Swim lanes are an important concept when it comes to cross-silo communication. A swim lane is a workflow that a team (e.g., developers from a line of business) can use (e.g., getting access to logs in a non-prod environment) without having to interact with other teams (e.g., operators from the infrastructure team). This means the developers are not opening tickets, sending emails, or Slacking with people to get what they need.
In a previous article, I outlined the importance of the “experiment” sub-loop when teams are trying to build.
In this loop, there can be lots of deployments, with the express purpose of creating a certain state in the deployed application and then looking at what shows up in the logs and metrics. If a lot of effort is required to get these, experimentation will suffer, which will affect both the quality and speed of product delivery.
Likewise, operations should be able to do their updates and patches to the infrastructure with minimal downtime for the developers.
Having such swim lanes can allow all required feedback loops to work concurrently, greatly improving the ability to get quality outcomes.
A good opinionated workflow should provide such swim lanes to both satisfy the needs of the consumers of the outcomes of the opinionated workflow provider, but also check the boxes of those auditing and assessing those outcomes.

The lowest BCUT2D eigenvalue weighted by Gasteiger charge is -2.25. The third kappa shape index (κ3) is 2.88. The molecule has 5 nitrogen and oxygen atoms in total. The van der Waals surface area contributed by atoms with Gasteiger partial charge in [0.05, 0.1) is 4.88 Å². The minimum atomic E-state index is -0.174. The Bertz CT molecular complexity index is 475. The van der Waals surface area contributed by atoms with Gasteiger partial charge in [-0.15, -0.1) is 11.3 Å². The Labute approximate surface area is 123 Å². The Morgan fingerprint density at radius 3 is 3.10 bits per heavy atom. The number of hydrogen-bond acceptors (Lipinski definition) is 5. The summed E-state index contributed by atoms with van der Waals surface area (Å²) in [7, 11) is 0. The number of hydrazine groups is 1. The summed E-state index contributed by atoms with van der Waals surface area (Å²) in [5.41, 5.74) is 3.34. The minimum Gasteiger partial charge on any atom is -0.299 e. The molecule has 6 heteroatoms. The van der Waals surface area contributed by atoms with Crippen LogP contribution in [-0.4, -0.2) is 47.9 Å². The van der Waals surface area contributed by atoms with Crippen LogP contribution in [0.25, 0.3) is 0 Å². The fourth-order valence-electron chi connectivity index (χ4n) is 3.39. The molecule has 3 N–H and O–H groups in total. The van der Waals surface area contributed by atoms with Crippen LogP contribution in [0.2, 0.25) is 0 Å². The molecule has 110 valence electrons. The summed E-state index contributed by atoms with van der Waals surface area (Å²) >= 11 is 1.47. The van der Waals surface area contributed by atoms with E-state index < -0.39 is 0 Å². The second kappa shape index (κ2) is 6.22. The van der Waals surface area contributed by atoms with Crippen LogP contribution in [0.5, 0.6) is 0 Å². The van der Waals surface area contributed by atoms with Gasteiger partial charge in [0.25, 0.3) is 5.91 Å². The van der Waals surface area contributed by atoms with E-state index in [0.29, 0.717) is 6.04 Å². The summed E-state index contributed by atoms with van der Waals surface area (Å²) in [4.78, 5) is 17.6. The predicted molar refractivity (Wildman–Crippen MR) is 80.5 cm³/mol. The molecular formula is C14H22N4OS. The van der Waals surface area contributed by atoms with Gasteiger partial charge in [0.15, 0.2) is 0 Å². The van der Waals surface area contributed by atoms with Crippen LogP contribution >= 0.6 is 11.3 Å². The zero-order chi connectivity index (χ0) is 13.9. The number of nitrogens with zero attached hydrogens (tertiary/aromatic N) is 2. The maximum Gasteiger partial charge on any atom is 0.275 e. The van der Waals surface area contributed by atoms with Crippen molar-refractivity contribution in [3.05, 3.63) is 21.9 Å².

Red Hat OpenShift: An example of an opinionated workflow for enterprises
Red Hat OpenShift is an example of an opinionated workflow for creating and managing customized Kubernetes clusters, which in turn can manage the contains that can power our developer feedback loop. But also, OpenShift adds tooling and opinions that can satisfy operational, security and audit concerns.
Kubernetes has arisen as the accepted operational plane for running containerized workloads. But getting a Kubernetes cluster running in the enterprise that meets all the audit and security requirements of the enterprise might be too difficult for a development team. That said, different application teams might require clusters with different characteristics (based on their different workloads).